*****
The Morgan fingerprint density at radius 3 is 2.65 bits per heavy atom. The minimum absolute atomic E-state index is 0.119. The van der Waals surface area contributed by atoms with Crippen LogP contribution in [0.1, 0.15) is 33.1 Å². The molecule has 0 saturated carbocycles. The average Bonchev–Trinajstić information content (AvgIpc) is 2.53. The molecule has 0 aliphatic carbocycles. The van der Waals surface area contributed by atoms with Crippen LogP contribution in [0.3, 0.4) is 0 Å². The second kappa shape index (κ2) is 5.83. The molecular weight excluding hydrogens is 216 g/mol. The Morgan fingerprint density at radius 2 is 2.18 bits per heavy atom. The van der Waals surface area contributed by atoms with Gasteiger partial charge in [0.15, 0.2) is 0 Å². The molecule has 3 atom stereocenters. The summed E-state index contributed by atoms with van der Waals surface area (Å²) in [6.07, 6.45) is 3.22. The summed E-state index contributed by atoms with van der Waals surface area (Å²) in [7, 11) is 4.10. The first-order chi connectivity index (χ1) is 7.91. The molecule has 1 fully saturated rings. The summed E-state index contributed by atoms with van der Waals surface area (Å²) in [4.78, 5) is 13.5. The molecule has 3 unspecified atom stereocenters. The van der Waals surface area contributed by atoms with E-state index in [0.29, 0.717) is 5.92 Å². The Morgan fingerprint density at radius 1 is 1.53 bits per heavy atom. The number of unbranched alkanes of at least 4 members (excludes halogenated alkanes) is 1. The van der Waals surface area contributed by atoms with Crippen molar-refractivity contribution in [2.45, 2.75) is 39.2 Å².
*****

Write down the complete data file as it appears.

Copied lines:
The Morgan fingerprint density at radius 3 is 2.65 bits per heavy atom. The minimum absolute atomic E-state index is 0.119. The van der Waals surface area contributed by atoms with Crippen LogP contribution in [0.1, 0.15) is 33.1 Å². The molecule has 0 saturated carbocycles. The average Bonchev–Trinajstić information content (AvgIpc) is 2.53. The molecule has 0 aliphatic carbocycles. The van der Waals surface area contributed by atoms with Crippen LogP contribution in [0.3, 0.4) is 0 Å². The second kappa shape index (κ2) is 5.83. The molecular weight excluding hydrogens is 216 g/mol. The Morgan fingerprint density at radius 2 is 2.18 bits per heavy atom. The van der Waals surface area contributed by atoms with Gasteiger partial charge in [0.15, 0.2) is 0 Å². The molecule has 3 atom stereocenters. The summed E-state index contributed by atoms with van der Waals surface area (Å²) in [6.07, 6.45) is 3.22. The summed E-state index contributed by atoms with van der Waals surface area (Å²) in [7, 11) is 4.10. The first-order chi connectivity index (χ1) is 7.91. The molecule has 1 fully saturated rings. The summed E-state index contributed by atoms with van der Waals surface area (Å²) in [4.78, 5) is 13.5. The molecule has 3 unspecified atom stereocenters. The van der Waals surface area contributed by atoms with E-state index in [0.29, 0.717) is 5.92 Å². The Morgan fingerprint density at radius 1 is 1.53 bits per heavy atom. The number of unbranched alkanes of at least 4 members (excludes halogenated alkanes) is 1. The van der Waals surface area contributed by atoms with Crippen molar-refractivity contribution in [2.45, 2.75) is 39.2 Å².